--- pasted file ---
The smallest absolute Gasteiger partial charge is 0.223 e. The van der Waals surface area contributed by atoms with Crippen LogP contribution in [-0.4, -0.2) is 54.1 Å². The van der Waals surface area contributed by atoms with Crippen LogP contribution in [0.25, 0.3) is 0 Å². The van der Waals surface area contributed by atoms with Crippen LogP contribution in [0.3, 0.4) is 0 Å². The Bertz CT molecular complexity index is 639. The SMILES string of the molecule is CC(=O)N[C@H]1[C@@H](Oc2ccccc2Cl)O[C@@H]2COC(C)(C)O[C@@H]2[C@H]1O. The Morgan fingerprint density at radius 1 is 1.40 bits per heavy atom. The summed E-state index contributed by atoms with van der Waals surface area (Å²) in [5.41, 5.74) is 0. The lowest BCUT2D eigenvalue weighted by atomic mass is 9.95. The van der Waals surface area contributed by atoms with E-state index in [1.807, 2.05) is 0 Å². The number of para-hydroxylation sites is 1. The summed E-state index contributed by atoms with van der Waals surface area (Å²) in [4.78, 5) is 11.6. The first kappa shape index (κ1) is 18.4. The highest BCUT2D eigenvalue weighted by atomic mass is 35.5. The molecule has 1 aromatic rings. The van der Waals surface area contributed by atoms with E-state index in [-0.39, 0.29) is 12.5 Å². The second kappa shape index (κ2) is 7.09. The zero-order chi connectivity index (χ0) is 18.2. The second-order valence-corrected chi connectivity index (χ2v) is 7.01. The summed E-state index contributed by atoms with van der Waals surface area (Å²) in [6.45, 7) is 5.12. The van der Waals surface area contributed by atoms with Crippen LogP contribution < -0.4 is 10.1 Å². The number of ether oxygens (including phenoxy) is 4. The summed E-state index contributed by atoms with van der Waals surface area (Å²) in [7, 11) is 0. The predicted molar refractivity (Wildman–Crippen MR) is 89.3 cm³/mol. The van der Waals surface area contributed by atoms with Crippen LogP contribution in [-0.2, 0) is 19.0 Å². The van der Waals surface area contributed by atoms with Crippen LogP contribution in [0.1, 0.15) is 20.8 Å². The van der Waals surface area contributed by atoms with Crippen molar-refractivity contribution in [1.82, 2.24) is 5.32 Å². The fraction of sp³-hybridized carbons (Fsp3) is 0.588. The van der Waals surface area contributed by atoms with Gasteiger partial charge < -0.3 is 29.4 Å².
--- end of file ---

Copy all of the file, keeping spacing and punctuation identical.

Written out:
The smallest absolute Gasteiger partial charge is 0.223 e. The van der Waals surface area contributed by atoms with Crippen LogP contribution in [-0.4, -0.2) is 54.1 Å². The van der Waals surface area contributed by atoms with Crippen LogP contribution in [0.25, 0.3) is 0 Å². The van der Waals surface area contributed by atoms with Crippen LogP contribution in [0.3, 0.4) is 0 Å². The Bertz CT molecular complexity index is 639. The SMILES string of the molecule is CC(=O)N[C@H]1[C@@H](Oc2ccccc2Cl)O[C@@H]2COC(C)(C)O[C@@H]2[C@H]1O. The Morgan fingerprint density at radius 1 is 1.40 bits per heavy atom. The summed E-state index contributed by atoms with van der Waals surface area (Å²) in [5.41, 5.74) is 0. The lowest BCUT2D eigenvalue weighted by atomic mass is 9.95. The van der Waals surface area contributed by atoms with E-state index in [1.807, 2.05) is 0 Å². The number of para-hydroxylation sites is 1. The summed E-state index contributed by atoms with van der Waals surface area (Å²) in [4.78, 5) is 11.6. The first kappa shape index (κ1) is 18.4. The highest BCUT2D eigenvalue weighted by atomic mass is 35.5. The molecule has 1 aromatic rings. The van der Waals surface area contributed by atoms with E-state index in [-0.39, 0.29) is 12.5 Å². The second kappa shape index (κ2) is 7.09. The zero-order chi connectivity index (χ0) is 18.2. The second-order valence-corrected chi connectivity index (χ2v) is 7.01. The summed E-state index contributed by atoms with van der Waals surface area (Å²) in [6.45, 7) is 5.12. The van der Waals surface area contributed by atoms with Crippen LogP contribution < -0.4 is 10.1 Å². The number of ether oxygens (including phenoxy) is 4. The summed E-state index contributed by atoms with van der Waals surface area (Å²) in [7, 11) is 0. The predicted molar refractivity (Wildman–Crippen MR) is 89.3 cm³/mol. The van der Waals surface area contributed by atoms with Crippen LogP contribution in [-0.2, 0) is 19.0 Å². The van der Waals surface area contributed by atoms with Crippen LogP contribution in [0.1, 0.15) is 20.8 Å². The van der Waals surface area contributed by atoms with Crippen molar-refractivity contribution in [1.82, 2.24) is 5.32 Å². The fraction of sp³-hybridized carbons (Fsp3) is 0.588. The van der Waals surface area contributed by atoms with Gasteiger partial charge < -0.3 is 29.4 Å².